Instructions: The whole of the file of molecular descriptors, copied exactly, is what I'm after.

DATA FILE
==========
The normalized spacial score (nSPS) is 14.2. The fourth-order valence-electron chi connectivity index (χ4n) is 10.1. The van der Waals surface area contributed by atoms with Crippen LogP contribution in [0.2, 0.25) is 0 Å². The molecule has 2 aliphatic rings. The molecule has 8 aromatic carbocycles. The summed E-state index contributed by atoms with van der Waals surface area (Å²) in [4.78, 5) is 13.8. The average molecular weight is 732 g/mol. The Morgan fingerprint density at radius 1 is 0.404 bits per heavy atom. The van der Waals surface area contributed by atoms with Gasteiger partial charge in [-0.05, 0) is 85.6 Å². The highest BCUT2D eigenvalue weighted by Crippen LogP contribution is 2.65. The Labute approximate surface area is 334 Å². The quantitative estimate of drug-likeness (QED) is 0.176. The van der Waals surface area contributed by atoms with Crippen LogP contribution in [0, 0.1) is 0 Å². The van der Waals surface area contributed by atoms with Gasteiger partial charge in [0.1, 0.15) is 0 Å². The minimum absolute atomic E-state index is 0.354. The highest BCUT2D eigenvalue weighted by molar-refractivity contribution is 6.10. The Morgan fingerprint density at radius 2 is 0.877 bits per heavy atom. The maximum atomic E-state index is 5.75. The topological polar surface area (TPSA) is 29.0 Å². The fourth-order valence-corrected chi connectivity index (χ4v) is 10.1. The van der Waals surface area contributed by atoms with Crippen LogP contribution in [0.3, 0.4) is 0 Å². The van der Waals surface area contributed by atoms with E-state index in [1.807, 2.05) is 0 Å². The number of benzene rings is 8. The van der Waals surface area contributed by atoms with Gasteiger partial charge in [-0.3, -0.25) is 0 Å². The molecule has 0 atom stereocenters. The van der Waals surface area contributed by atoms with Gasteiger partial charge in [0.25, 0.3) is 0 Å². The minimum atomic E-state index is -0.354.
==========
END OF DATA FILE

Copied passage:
The normalized spacial score (nSPS) is 14.2. The fourth-order valence-electron chi connectivity index (χ4n) is 10.1. The van der Waals surface area contributed by atoms with Crippen LogP contribution in [0.2, 0.25) is 0 Å². The molecule has 2 aliphatic rings. The molecule has 8 aromatic carbocycles. The summed E-state index contributed by atoms with van der Waals surface area (Å²) in [4.78, 5) is 13.8. The average molecular weight is 732 g/mol. The Morgan fingerprint density at radius 1 is 0.404 bits per heavy atom. The van der Waals surface area contributed by atoms with Gasteiger partial charge in [-0.05, 0) is 85.6 Å². The highest BCUT2D eigenvalue weighted by Crippen LogP contribution is 2.65. The Labute approximate surface area is 334 Å². The quantitative estimate of drug-likeness (QED) is 0.176. The van der Waals surface area contributed by atoms with Crippen LogP contribution in [0, 0.1) is 0 Å². The van der Waals surface area contributed by atoms with Gasteiger partial charge in [0.1, 0.15) is 0 Å². The minimum absolute atomic E-state index is 0.354. The highest BCUT2D eigenvalue weighted by molar-refractivity contribution is 6.10. The Morgan fingerprint density at radius 2 is 0.877 bits per heavy atom. The maximum atomic E-state index is 5.75. The topological polar surface area (TPSA) is 29.0 Å². The fourth-order valence-corrected chi connectivity index (χ4v) is 10.1. The van der Waals surface area contributed by atoms with Crippen LogP contribution in [0.3, 0.4) is 0 Å². The van der Waals surface area contributed by atoms with E-state index in [1.807, 2.05) is 0 Å². The number of benzene rings is 8. The van der Waals surface area contributed by atoms with Gasteiger partial charge in [-0.3, -0.25) is 0 Å². The molecule has 0 atom stereocenters. The van der Waals surface area contributed by atoms with Gasteiger partial charge in [0.25, 0.3) is 0 Å². The minimum atomic E-state index is -0.354.